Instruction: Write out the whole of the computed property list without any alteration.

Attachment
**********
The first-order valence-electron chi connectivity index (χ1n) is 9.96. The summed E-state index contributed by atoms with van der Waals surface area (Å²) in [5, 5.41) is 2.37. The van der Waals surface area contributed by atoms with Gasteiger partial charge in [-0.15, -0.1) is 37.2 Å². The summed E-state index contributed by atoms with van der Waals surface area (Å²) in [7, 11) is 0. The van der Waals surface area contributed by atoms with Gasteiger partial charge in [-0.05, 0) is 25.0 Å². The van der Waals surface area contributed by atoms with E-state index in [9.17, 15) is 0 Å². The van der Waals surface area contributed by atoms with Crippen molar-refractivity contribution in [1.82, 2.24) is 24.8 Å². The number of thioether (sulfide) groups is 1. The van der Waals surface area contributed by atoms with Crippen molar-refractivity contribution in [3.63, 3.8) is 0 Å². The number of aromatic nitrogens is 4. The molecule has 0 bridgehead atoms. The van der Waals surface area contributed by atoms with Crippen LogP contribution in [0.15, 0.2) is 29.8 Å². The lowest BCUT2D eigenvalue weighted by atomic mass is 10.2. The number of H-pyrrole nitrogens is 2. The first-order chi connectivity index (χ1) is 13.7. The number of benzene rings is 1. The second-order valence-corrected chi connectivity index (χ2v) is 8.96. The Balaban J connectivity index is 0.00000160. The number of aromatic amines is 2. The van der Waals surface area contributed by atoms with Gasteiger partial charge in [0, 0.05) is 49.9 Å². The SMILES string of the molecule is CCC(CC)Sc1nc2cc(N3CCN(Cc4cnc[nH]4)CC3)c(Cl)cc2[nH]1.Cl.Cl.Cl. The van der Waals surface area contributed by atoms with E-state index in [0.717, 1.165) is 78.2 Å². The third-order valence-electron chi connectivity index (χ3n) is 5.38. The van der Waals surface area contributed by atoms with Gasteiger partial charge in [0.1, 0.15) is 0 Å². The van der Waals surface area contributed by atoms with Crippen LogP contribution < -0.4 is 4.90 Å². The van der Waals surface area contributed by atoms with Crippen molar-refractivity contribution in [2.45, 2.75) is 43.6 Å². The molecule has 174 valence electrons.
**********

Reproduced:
The first-order valence-electron chi connectivity index (χ1n) is 9.96. The summed E-state index contributed by atoms with van der Waals surface area (Å²) in [5, 5.41) is 2.37. The van der Waals surface area contributed by atoms with Gasteiger partial charge in [-0.15, -0.1) is 37.2 Å². The summed E-state index contributed by atoms with van der Waals surface area (Å²) in [7, 11) is 0. The van der Waals surface area contributed by atoms with Gasteiger partial charge in [-0.05, 0) is 25.0 Å². The van der Waals surface area contributed by atoms with E-state index in [9.17, 15) is 0 Å². The van der Waals surface area contributed by atoms with Crippen molar-refractivity contribution in [1.82, 2.24) is 24.8 Å². The number of thioether (sulfide) groups is 1. The van der Waals surface area contributed by atoms with Crippen molar-refractivity contribution in [3.63, 3.8) is 0 Å². The number of aromatic nitrogens is 4. The molecule has 0 bridgehead atoms. The van der Waals surface area contributed by atoms with Crippen LogP contribution in [0.15, 0.2) is 29.8 Å². The lowest BCUT2D eigenvalue weighted by atomic mass is 10.2. The number of H-pyrrole nitrogens is 2. The first-order chi connectivity index (χ1) is 13.7. The number of benzene rings is 1. The second-order valence-corrected chi connectivity index (χ2v) is 8.96. The Balaban J connectivity index is 0.00000160. The number of aromatic amines is 2. The van der Waals surface area contributed by atoms with Gasteiger partial charge in [0, 0.05) is 49.9 Å². The SMILES string of the molecule is CCC(CC)Sc1nc2cc(N3CCN(Cc4cnc[nH]4)CC3)c(Cl)cc2[nH]1.Cl.Cl.Cl. The van der Waals surface area contributed by atoms with E-state index in [0.717, 1.165) is 78.2 Å². The third-order valence-electron chi connectivity index (χ3n) is 5.38. The van der Waals surface area contributed by atoms with Gasteiger partial charge in [0.1, 0.15) is 0 Å². The van der Waals surface area contributed by atoms with Crippen LogP contribution < -0.4 is 4.90 Å². The van der Waals surface area contributed by atoms with Crippen molar-refractivity contribution in [2.45, 2.75) is 43.6 Å². The molecule has 174 valence electrons.